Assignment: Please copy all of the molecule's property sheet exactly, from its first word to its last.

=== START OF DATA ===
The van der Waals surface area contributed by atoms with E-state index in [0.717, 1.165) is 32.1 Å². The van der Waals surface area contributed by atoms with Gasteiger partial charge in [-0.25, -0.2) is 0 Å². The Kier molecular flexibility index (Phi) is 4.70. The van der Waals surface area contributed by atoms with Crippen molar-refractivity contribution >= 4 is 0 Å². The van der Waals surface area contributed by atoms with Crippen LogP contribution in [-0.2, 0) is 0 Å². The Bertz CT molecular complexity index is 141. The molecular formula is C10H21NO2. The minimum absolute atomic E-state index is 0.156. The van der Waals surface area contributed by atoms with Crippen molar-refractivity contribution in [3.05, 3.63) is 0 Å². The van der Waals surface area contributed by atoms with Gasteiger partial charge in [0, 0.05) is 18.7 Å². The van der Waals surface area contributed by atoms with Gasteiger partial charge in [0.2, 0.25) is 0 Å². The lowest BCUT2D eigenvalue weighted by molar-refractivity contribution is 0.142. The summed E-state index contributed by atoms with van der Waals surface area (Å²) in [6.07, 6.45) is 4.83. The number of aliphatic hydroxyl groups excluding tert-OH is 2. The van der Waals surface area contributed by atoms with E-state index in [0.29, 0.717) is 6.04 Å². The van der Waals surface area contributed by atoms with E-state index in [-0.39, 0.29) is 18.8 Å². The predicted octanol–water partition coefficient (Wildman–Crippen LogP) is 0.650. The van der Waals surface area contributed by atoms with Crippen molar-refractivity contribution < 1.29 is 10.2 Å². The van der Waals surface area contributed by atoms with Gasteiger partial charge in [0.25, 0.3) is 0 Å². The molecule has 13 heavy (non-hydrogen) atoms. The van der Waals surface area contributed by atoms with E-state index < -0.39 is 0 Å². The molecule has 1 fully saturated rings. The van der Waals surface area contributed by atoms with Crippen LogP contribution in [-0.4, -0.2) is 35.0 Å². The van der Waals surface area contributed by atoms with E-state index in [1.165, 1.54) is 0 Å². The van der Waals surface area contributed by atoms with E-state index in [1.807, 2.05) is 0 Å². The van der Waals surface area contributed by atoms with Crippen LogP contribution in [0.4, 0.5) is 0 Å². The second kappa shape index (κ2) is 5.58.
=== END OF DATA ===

The van der Waals surface area contributed by atoms with E-state index in [0.717, 1.165) is 32.1 Å². The van der Waals surface area contributed by atoms with Gasteiger partial charge in [-0.25, -0.2) is 0 Å². The Kier molecular flexibility index (Phi) is 4.70. The van der Waals surface area contributed by atoms with Crippen molar-refractivity contribution >= 4 is 0 Å². The van der Waals surface area contributed by atoms with Crippen LogP contribution in [-0.2, 0) is 0 Å². The Bertz CT molecular complexity index is 141. The molecular formula is C10H21NO2. The minimum absolute atomic E-state index is 0.156. The van der Waals surface area contributed by atoms with Crippen molar-refractivity contribution in [3.05, 3.63) is 0 Å². The van der Waals surface area contributed by atoms with Gasteiger partial charge in [0, 0.05) is 18.7 Å². The van der Waals surface area contributed by atoms with Gasteiger partial charge in [0.2, 0.25) is 0 Å². The lowest BCUT2D eigenvalue weighted by molar-refractivity contribution is 0.142. The summed E-state index contributed by atoms with van der Waals surface area (Å²) in [6.07, 6.45) is 4.83. The number of aliphatic hydroxyl groups excluding tert-OH is 2. The van der Waals surface area contributed by atoms with E-state index in [0.29, 0.717) is 6.04 Å². The van der Waals surface area contributed by atoms with E-state index in [-0.39, 0.29) is 18.8 Å². The predicted octanol–water partition coefficient (Wildman–Crippen LogP) is 0.650. The van der Waals surface area contributed by atoms with Crippen molar-refractivity contribution < 1.29 is 10.2 Å². The van der Waals surface area contributed by atoms with Gasteiger partial charge in [0.25, 0.3) is 0 Å². The molecule has 13 heavy (non-hydrogen) atoms. The van der Waals surface area contributed by atoms with E-state index < -0.39 is 0 Å². The molecule has 1 fully saturated rings. The van der Waals surface area contributed by atoms with Crippen LogP contribution in [-0.4, -0.2) is 35.0 Å². The van der Waals surface area contributed by atoms with E-state index in [1.165, 1.54) is 0 Å². The van der Waals surface area contributed by atoms with E-state index in [1.807, 2.05) is 0 Å². The van der Waals surface area contributed by atoms with Crippen LogP contribution in [0.4, 0.5) is 0 Å². The second kappa shape index (κ2) is 5.58.